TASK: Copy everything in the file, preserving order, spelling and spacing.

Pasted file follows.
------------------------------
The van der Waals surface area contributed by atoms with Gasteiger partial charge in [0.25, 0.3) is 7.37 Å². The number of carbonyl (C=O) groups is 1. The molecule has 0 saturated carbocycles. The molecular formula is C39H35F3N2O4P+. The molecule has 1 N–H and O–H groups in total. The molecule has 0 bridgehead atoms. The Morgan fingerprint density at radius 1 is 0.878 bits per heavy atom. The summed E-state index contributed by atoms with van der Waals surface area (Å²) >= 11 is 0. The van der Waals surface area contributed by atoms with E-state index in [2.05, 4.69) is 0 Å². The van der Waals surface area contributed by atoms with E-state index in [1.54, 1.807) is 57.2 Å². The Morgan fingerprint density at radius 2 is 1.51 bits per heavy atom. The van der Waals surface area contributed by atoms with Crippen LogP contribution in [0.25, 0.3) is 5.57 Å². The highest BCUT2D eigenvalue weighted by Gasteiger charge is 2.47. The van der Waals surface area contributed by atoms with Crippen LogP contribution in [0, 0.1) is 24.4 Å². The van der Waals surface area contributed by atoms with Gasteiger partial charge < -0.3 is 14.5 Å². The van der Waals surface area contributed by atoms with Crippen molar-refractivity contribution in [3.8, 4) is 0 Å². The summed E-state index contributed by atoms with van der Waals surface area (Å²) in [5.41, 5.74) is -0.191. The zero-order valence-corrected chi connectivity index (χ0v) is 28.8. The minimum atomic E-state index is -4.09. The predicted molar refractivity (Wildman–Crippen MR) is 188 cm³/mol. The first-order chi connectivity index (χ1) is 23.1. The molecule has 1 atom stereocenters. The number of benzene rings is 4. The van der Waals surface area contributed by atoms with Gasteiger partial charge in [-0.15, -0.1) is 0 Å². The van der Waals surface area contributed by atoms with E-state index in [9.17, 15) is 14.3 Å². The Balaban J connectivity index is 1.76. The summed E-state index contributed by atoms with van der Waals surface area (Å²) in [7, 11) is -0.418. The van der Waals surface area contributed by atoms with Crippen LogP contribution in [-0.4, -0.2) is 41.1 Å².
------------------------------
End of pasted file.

The van der Waals surface area contributed by atoms with Gasteiger partial charge in [0.25, 0.3) is 7.37 Å². The number of carbonyl (C=O) groups is 1. The molecule has 0 saturated carbocycles. The molecular formula is C39H35F3N2O4P+. The molecule has 1 N–H and O–H groups in total. The molecule has 0 bridgehead atoms. The Morgan fingerprint density at radius 1 is 0.878 bits per heavy atom. The summed E-state index contributed by atoms with van der Waals surface area (Å²) >= 11 is 0. The van der Waals surface area contributed by atoms with E-state index in [2.05, 4.69) is 0 Å². The van der Waals surface area contributed by atoms with E-state index in [1.54, 1.807) is 57.2 Å². The Morgan fingerprint density at radius 2 is 1.51 bits per heavy atom. The van der Waals surface area contributed by atoms with Crippen LogP contribution in [0.25, 0.3) is 5.57 Å². The highest BCUT2D eigenvalue weighted by Gasteiger charge is 2.47. The van der Waals surface area contributed by atoms with Crippen LogP contribution in [0, 0.1) is 24.4 Å². The van der Waals surface area contributed by atoms with Gasteiger partial charge < -0.3 is 14.5 Å². The van der Waals surface area contributed by atoms with Crippen molar-refractivity contribution in [3.8, 4) is 0 Å². The summed E-state index contributed by atoms with van der Waals surface area (Å²) in [5.41, 5.74) is -0.191. The zero-order valence-corrected chi connectivity index (χ0v) is 28.8. The minimum atomic E-state index is -4.09. The predicted molar refractivity (Wildman–Crippen MR) is 188 cm³/mol. The first-order chi connectivity index (χ1) is 23.1. The molecule has 1 atom stereocenters. The number of benzene rings is 4. The van der Waals surface area contributed by atoms with Gasteiger partial charge in [-0.15, -0.1) is 0 Å². The van der Waals surface area contributed by atoms with E-state index in [9.17, 15) is 14.3 Å². The Balaban J connectivity index is 1.76. The summed E-state index contributed by atoms with van der Waals surface area (Å²) in [7, 11) is -0.418. The van der Waals surface area contributed by atoms with Crippen LogP contribution in [-0.4, -0.2) is 41.1 Å².